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    ABSTRACT: Microglia are the resident immune cells in the CNS and play diverse roles in the maintenance of CNS homeostasis. Recent studies have shown that microglia continually survey the CNS microenvironment and scavenge cell debris and aberrant proteins by phagocytosis and pinocytosis, and that reactive microglia are capable to present antigens to T cells and initiate immune responses. However, how microglia process the endocytosed contents and evoke an immune response remain unclear. Here we report that a size-dependent selective transport of small soluble contents from the pinosomal lumen into lysosomes is critical for the antigen processing in microglia. Using fluorescent probes and water-soluble magnetic nanobeads of defined sizes, we showed in cultured rodent microglia, and in a cell-free reconstructed system that pinocytosed proteins become degraded immediately following pinocytosis and the resulting peptides are selectively delivered to major histocompatibility complex class II (MHC-II) containing lysosomes, whereas undegraded proteins are retained in the pinosomal lumen. This early size-based sorting of pinosomal contents relied on the formation of transient tunnel between pinosomes and lysosomes in a Rab7- and dynamin II-dependent manner, which allowed the small contents to pass through but restricted large ones. Inhibition of the size-based sorting markedly reduced proliferation and cytokine release of cocultured CD4(+) T cells, indicating that the size-based sorting is required for efficient antigen presentation by microglial cells. Together, these findings reveal a novel early sorting mechanism for pinosomal luminal contents in microglial cells, which may explain how microglia efficiently process protein antigens and evoke an immune response. Copyright © 2015 the authors 0270-6474/15/352674-15$15.00/0.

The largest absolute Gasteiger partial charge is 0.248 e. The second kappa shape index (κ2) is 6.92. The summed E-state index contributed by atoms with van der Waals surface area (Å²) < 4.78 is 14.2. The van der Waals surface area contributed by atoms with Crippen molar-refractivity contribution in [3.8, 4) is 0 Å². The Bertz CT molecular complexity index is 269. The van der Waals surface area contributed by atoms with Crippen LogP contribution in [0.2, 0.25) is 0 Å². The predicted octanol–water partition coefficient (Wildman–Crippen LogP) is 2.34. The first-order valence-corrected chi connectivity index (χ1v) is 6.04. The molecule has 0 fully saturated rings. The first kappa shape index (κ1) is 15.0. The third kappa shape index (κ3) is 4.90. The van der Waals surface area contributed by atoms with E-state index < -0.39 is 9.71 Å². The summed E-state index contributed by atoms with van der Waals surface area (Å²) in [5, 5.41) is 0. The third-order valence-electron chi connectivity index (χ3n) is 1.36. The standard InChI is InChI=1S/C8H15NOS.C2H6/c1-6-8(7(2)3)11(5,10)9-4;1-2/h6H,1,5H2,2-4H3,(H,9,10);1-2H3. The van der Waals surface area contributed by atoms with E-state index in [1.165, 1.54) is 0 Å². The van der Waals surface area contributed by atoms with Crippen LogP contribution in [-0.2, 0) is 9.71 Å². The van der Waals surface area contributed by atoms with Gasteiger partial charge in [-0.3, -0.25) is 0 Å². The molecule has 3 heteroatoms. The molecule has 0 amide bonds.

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    ABSTRACT: The tumour suppressor gene lethal (2) giant discs (lgd) is involved in endosomal trafficking of transmembrane proteins in Drosophila. Loss of function results in the ligand-independent activation of the Notch pathway in all imaginal disc cells and follicle cells. Analysis of lgd loss of function has largely been restricted to imaginal discs and suggests that no other signalling pathway is affected. The devotion of Lgd to the Notch pathway was puzzling given that lgd loss of function also affects trafficking of components of other signalling pathways, such as the Dpp (a Drosophila BMP) pathway. Moreover, Lgd physically interacts with Shrub, a fundamental component of the ESCRT trafficking machinery, whose loss of function results in the activation of several signalling pathways. Here, we show that during oogenesis lgd loss of function causes ectopic activation of the Drosophila BMP signalling pathway. This activation occurs in somatic follicle cells as well as in germline cells. The activation in germline cells causes an extra round of division, producing egg chambers with 32 instead of 16 cells. Moreover, more germline stem cells were formed. The lgd mutant cells are defective in endosomal trafficking, causing an accumulation of the type I Dpp receptor Thickveins in maturing endosomes, which probably causes activation of the pathway. Taken together, these results show that lgd loss of function causes various effects among tissues and can lead to the activation of signalling pathways other than Notch. They further show that there is a role for the endosomal pathway during oogenesis. © 2015. Published by The Company of Biologists Ltd.
    Development 04/2015; 142(7):1325-35. DOI:10.1242/dev.112961 · 6.27 Impact Factor